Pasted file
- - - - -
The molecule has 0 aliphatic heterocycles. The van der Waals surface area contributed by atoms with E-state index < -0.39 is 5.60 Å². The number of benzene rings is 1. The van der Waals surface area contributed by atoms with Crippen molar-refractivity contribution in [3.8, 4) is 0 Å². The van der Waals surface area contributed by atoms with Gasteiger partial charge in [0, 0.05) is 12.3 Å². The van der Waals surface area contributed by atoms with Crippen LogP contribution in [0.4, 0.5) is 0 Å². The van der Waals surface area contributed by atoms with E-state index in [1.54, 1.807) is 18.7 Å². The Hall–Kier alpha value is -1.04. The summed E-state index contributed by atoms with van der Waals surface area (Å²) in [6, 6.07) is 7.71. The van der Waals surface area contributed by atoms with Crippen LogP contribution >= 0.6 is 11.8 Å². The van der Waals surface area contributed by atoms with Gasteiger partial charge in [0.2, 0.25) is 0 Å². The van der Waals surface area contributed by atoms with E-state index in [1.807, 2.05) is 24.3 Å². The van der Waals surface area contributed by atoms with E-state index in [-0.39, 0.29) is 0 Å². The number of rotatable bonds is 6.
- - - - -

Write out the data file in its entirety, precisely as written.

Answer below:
The molecule has 0 aliphatic heterocycles. The van der Waals surface area contributed by atoms with E-state index < -0.39 is 5.60 Å². The number of benzene rings is 1. The van der Waals surface area contributed by atoms with Crippen molar-refractivity contribution in [3.8, 4) is 0 Å². The van der Waals surface area contributed by atoms with Gasteiger partial charge in [0, 0.05) is 12.3 Å². The van der Waals surface area contributed by atoms with Crippen LogP contribution in [0.4, 0.5) is 0 Å². The van der Waals surface area contributed by atoms with E-state index in [1.54, 1.807) is 18.7 Å². The Hall–Kier alpha value is -1.04. The summed E-state index contributed by atoms with van der Waals surface area (Å²) in [6, 6.07) is 7.71. The van der Waals surface area contributed by atoms with Crippen LogP contribution >= 0.6 is 11.8 Å². The van der Waals surface area contributed by atoms with Gasteiger partial charge in [0.2, 0.25) is 0 Å². The van der Waals surface area contributed by atoms with E-state index in [1.807, 2.05) is 24.3 Å². The van der Waals surface area contributed by atoms with E-state index in [-0.39, 0.29) is 0 Å². The number of rotatable bonds is 6.